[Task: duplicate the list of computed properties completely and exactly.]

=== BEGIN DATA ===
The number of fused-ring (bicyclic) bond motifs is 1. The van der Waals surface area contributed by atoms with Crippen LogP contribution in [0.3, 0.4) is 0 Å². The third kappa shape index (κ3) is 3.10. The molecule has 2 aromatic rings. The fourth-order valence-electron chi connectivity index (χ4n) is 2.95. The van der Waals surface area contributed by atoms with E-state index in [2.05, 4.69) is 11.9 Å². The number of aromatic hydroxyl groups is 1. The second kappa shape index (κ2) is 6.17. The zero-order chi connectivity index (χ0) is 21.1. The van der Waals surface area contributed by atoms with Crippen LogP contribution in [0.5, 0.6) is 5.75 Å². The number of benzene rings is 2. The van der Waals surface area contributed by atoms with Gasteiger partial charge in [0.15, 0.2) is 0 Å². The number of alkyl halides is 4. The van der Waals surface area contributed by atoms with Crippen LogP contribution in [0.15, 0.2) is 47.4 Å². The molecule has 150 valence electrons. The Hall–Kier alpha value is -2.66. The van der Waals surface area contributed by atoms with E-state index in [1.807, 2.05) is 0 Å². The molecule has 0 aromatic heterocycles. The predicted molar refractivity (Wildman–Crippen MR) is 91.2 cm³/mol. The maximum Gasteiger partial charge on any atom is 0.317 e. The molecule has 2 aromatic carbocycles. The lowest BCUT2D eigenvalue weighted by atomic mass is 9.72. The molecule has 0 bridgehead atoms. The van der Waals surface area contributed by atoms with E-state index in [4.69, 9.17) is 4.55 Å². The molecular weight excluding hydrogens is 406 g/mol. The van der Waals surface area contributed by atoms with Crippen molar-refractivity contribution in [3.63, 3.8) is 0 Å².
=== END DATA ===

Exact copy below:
The number of fused-ring (bicyclic) bond motifs is 1. The van der Waals surface area contributed by atoms with Crippen LogP contribution in [0.3, 0.4) is 0 Å². The third kappa shape index (κ3) is 3.10. The molecule has 2 aromatic rings. The fourth-order valence-electron chi connectivity index (χ4n) is 2.95. The van der Waals surface area contributed by atoms with E-state index in [2.05, 4.69) is 11.9 Å². The number of aromatic hydroxyl groups is 1. The second kappa shape index (κ2) is 6.17. The zero-order chi connectivity index (χ0) is 21.1. The van der Waals surface area contributed by atoms with Crippen LogP contribution in [0.5, 0.6) is 5.75 Å². The number of benzene rings is 2. The van der Waals surface area contributed by atoms with Gasteiger partial charge in [0.15, 0.2) is 0 Å². The number of alkyl halides is 4. The van der Waals surface area contributed by atoms with Crippen LogP contribution in [0.15, 0.2) is 47.4 Å². The molecule has 150 valence electrons. The Hall–Kier alpha value is -2.66. The van der Waals surface area contributed by atoms with E-state index in [1.807, 2.05) is 0 Å². The molecule has 0 aromatic heterocycles. The predicted molar refractivity (Wildman–Crippen MR) is 91.2 cm³/mol. The maximum Gasteiger partial charge on any atom is 0.317 e. The molecule has 2 aromatic carbocycles. The lowest BCUT2D eigenvalue weighted by atomic mass is 9.72. The molecule has 0 bridgehead atoms. The van der Waals surface area contributed by atoms with E-state index in [4.69, 9.17) is 4.55 Å². The molecular weight excluding hydrogens is 406 g/mol. The van der Waals surface area contributed by atoms with Crippen molar-refractivity contribution in [3.63, 3.8) is 0 Å².